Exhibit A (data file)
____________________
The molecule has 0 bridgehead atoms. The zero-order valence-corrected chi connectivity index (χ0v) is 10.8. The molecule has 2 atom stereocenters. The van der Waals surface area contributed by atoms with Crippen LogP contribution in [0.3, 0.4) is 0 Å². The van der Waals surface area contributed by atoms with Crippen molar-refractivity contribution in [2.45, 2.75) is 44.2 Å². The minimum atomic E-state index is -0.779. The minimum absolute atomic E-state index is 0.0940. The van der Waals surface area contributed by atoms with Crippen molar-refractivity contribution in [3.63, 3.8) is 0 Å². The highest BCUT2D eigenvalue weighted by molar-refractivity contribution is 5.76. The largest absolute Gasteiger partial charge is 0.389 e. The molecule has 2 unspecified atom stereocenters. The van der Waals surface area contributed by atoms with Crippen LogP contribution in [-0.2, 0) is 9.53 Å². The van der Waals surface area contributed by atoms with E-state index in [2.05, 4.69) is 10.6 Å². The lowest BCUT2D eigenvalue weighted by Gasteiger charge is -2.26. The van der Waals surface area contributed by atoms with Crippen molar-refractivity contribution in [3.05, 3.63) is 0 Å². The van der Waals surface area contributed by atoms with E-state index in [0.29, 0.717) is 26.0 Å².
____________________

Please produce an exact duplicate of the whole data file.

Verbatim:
The molecule has 0 bridgehead atoms. The zero-order valence-corrected chi connectivity index (χ0v) is 10.8. The molecule has 2 atom stereocenters. The van der Waals surface area contributed by atoms with Crippen LogP contribution in [0.3, 0.4) is 0 Å². The van der Waals surface area contributed by atoms with Crippen molar-refractivity contribution in [2.45, 2.75) is 44.2 Å². The minimum atomic E-state index is -0.779. The minimum absolute atomic E-state index is 0.0940. The van der Waals surface area contributed by atoms with Crippen molar-refractivity contribution in [3.63, 3.8) is 0 Å². The highest BCUT2D eigenvalue weighted by molar-refractivity contribution is 5.76. The largest absolute Gasteiger partial charge is 0.389 e. The molecule has 2 unspecified atom stereocenters. The van der Waals surface area contributed by atoms with Crippen LogP contribution in [-0.2, 0) is 9.53 Å². The van der Waals surface area contributed by atoms with E-state index in [2.05, 4.69) is 10.6 Å². The lowest BCUT2D eigenvalue weighted by Gasteiger charge is -2.26. The van der Waals surface area contributed by atoms with Crippen molar-refractivity contribution in [3.05, 3.63) is 0 Å². The van der Waals surface area contributed by atoms with E-state index in [0.29, 0.717) is 26.0 Å².